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Politics 'A Few' Senate Republicans Believe Trump's Ukraine Actions Are 'Demonstrably Impeachable,' Senator Says

00:22  06 december  2019
00:22  06 december  2019 Source:   newsweek.com

It's not about Ukraine

  It's not about Ukraine The impeachment of President Trump isn't about Ukraine. It's about America. Let's put this in the simplest possible terms: Trump tried to steal the 2020 presidential election. And he did so by abusing the power of his office to undermine one of his chief political rivals. It's a simple, easily digestible message that spells out the stakes of impeachment. Democrats should be hammering it home at every opportunity, like Talking Points Memo's JoshThe impeachment of President Trump isn't about Ukraine. It's about America.

A law professor selected by Trump ’ s fellow Republicans said that the impeachment inquiry lacked testimony from people with direct knowledge of They have denied wrongdoing. The three professors chosen by the Democrats made clear they believed Trump ’ s actions constituted impeachable

A law professor selected by Trump ’ s fellow Republicans said that the impeachment inquiry lacked testimony from people with direct knowledge of They have denied wrongdoing. The three professors chosen by the Democrats made clear they believed Trump ’ s actions constituted impeachable

Senator Chris Coons has said that "a few" of his Republican colleagues in the Senate believe that President Donald Trump's actions are "demonstrably impeachable," but are also concerned about the political implications of turning against the president.

Donald Trump wearing a suit and tie sitting in front of a flag: President Donald Trump speaks as Ukrainian President Volodymyr Zelenskiy looks on during a meeting in New York on September 25 on the sidelines of the United Nations General Assembly© SAUL LOEB/AFP/Getty President Donald Trump speaks as Ukrainian President Volodymyr Zelenskiy looks on during a meeting in New York on September 25 on the sidelines of the United Nations General Assembly

Coons, a Democrat from Delaware, made the remarks during a Thursday interview with CNN, in which he discussed how a Senate trial of the president could play out. The congressman noted that Republicans will have significant control over how the proceedings move forward, as the upper chamber of Congress is currently controlled by a GOP majority.

Senate confirms Brouillette, former Ford lobbyist, as energy secretary

  Senate confirms Brouillette, former Ford lobbyist, as energy secretary The U.S. Senate on Monday confirmed Dan Brouillette, a former top lobbyist for Ford Motor Co who believes fossil fuels will power a large part of world energy needs for many decades, as President Donald Trump's second energy secretary. The Republican-controlled Senate confirmed Brouillette 70-15. Brouillette will replace Rick Perry, who stepped down on Sunday while at the center of Trump's impeachment probe in the U.S. House of Representatives for his role as one of the "three amigos" who ran a side foreign policy in Ukraine, under Trump's personal lawyer Rudy Giuliani.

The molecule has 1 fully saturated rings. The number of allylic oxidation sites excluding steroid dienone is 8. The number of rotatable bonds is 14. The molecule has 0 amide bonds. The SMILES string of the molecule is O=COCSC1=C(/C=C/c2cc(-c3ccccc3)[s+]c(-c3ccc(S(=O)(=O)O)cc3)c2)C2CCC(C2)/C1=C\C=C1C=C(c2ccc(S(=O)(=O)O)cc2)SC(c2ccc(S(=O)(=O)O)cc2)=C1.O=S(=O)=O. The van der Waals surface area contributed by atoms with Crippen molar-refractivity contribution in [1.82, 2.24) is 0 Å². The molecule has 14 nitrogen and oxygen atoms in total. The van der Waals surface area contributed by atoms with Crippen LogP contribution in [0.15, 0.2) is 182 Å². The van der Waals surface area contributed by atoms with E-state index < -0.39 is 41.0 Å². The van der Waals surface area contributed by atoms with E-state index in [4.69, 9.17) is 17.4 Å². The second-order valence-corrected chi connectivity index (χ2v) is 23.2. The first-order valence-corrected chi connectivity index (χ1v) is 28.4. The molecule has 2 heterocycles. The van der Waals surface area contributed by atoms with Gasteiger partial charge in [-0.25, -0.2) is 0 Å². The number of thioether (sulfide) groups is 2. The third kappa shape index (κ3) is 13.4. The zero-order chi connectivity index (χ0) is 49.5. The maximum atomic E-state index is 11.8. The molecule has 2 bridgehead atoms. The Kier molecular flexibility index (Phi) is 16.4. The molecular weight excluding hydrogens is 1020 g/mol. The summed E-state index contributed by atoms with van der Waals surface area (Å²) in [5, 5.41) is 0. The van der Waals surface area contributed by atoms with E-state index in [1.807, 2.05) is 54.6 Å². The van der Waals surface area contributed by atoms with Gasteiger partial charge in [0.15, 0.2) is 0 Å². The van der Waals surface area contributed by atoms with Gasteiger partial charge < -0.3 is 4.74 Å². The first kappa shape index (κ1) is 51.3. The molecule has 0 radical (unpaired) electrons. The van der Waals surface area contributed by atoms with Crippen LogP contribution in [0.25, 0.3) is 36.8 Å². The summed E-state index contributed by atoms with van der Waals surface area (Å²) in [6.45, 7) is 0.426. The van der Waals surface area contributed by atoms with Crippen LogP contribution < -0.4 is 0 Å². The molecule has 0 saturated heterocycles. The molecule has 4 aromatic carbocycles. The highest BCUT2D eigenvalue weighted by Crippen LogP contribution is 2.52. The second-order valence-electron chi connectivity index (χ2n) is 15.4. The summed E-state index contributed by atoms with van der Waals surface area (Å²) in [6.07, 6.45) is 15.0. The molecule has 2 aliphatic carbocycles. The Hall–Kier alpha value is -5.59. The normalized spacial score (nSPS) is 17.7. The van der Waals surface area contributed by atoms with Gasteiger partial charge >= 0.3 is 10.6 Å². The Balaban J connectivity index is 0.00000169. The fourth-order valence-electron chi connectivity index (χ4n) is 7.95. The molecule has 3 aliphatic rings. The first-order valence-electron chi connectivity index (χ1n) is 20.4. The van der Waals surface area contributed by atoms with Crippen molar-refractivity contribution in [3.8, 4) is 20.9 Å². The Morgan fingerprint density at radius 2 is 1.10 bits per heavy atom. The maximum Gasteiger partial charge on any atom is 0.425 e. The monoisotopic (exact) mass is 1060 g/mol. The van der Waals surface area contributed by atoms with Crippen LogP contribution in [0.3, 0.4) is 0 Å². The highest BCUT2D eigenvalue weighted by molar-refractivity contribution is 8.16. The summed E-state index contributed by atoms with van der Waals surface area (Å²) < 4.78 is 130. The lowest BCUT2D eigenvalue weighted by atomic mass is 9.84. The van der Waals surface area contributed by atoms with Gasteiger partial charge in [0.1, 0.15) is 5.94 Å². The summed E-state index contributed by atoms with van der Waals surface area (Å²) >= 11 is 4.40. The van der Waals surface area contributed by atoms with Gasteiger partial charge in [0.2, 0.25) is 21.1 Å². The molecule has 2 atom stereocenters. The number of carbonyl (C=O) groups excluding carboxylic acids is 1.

Constitutional scholars say Trump committed several impeachable offenses. Collins said that House Intelligence Committee Chairman Adam Schiff (D-Calif.) “must A top White House official said Wednesday that Trump would like to see a full trial and witnesses in the Senate chamber should the

A fourth witness, called by Republicans , said that might be the case, but Mr. Gerhardt and the two other legal experts called by Democrats said they agreed that Mr. Trump ’ s actions in the Ukraine and Russia matters They also agreed that Mr. Trump ’ s stonewalling of Congress was itself impeachable .

"We will be relying on a small number of Republicans who are pushing back ... and recognize that impeachment is a serious, significant constitutional moment," the senator said. "There are, I believe, a few Republicans who recognize that what President Trump did here was demonstrably impeachable, but are very concerned about the political consequences for them and their party."

"I think a full blown defense that says 'this is a hoax' and 'there's absolutely nothing to it,' will be difficult for them to sustain," Coons argued.

Speaker of the House Nancy Pelosi, a Democrat from California, announced on Thursday morning that she had asked the House Judiciary Committee to draw up formal articles of impeachment against Trump. The Democratic-led inquiry was formally launched in late September after revelations came to light about Trump's efforts to pressure Ukrainian leaders to announce investigations into debunked conspiracy theories that could damage his domestic political rivals.